The Importance of Metadata

If you have ever wanted to use someone else's data, such as for a meta-analysis or for comparison with your own data, you may have had a difficult time finding, deciphering, and using that data. You may have found that critical information about the data is missing. Worse, there may have been no clear contact information where you could send questions.

Regardless of the source of the data, whether it is a colleague next door or an international data repository, there is data-related information that you, as a scientist, expect and need. You need to know its storage location, format, and time and location of the measurements.

You also need to know the originator, contact information, initial collection intent, instruments used, processing methods and algorithms, and quality of the data. In fact, this information is required even when using your own data, though you may keep much of it in your head instead of in structured metadata.

Metadata are intended to provide all of this data-related information. Metadata help you find, access, understand, and use the data in the following ways. Metadata:

  • Make the data easier to manage.
    Data managers don't have to repeatedly answer the same questions about processing methods, data quality, etc. Effectively, the metadata reduce duplication of effort, facilitate sharing of reliable information, streamline workload, and publicize or document work.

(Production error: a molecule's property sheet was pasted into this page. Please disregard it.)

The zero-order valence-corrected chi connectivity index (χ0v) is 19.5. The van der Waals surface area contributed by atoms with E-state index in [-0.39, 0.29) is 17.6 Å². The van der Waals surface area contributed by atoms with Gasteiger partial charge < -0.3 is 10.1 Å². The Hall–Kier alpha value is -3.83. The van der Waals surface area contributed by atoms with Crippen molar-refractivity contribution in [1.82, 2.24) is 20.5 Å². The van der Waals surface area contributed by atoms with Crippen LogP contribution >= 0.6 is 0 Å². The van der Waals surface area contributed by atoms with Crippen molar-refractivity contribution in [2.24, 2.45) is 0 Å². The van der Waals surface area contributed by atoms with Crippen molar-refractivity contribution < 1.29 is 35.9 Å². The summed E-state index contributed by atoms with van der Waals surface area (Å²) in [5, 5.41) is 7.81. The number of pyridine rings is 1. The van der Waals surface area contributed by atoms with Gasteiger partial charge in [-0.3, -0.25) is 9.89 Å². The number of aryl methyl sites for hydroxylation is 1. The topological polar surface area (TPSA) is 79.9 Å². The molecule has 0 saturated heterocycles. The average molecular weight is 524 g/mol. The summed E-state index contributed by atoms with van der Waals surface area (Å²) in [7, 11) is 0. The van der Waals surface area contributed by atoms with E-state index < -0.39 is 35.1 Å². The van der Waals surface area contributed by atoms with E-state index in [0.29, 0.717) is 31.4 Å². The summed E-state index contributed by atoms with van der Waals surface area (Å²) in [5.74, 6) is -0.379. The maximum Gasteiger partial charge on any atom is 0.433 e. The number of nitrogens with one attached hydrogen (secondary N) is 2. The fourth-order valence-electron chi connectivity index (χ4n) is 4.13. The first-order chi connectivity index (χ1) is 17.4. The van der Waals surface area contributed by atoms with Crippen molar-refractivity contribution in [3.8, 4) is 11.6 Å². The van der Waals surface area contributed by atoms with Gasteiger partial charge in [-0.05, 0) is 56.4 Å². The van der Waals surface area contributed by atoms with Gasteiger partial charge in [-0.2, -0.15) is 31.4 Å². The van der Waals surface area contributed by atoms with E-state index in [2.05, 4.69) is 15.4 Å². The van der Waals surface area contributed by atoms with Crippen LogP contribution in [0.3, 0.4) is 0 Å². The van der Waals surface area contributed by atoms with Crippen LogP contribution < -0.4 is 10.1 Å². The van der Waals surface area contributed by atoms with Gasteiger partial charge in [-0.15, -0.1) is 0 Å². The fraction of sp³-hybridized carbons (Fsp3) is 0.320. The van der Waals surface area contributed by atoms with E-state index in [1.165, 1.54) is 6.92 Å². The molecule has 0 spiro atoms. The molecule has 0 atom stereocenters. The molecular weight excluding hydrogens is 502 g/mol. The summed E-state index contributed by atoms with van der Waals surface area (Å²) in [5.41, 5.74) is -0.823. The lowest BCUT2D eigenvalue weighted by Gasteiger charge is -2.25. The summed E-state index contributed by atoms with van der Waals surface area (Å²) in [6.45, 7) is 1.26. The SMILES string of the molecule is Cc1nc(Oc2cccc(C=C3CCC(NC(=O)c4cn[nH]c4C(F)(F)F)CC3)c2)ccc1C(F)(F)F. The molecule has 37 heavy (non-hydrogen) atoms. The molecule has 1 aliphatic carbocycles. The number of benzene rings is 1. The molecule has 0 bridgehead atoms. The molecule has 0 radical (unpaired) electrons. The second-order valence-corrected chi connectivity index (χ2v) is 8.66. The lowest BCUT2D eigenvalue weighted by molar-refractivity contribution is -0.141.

• Make data more useful to more people.
    Those attempting to use the data have their data-related questions answered by the metadata. For the data user, the metadata make it possible to effectively find and use valuable data from other research projects.
  • Promote human and machine readability.
    Metadata provide data-related information in a form that can be read by a human or used in automated processing. Metadata become far more valuable when maintained in standard ways and stored in a computer so they may be searched by and distributed to others.
  • Fosters collaboration.
    Metadata will help raise awareness of the quality of data and activities in your organization. In turn, this could help establish new collaborations that further utilize your valuable data assets.
  • Avoids costly duplication.
    When data are easily found and accessed, the risk of accidental duplication of effort is reduced—scientists are less likely to reproduce research that has already been carried out.

Benefits of having quality metadata are further outlined in the NISO guide, Understanding Metadata. As stated in the NISO guide, "Metadata is key to ensuring that resources will survive and continue to be accessible into the future."

Suggested Citation

Hogrefe, K., Stocks, K. 2010. "The Importance of Metadata." In The MMI Guides: Navigating the World of Marine Metadata. Accessed October 26, 2020.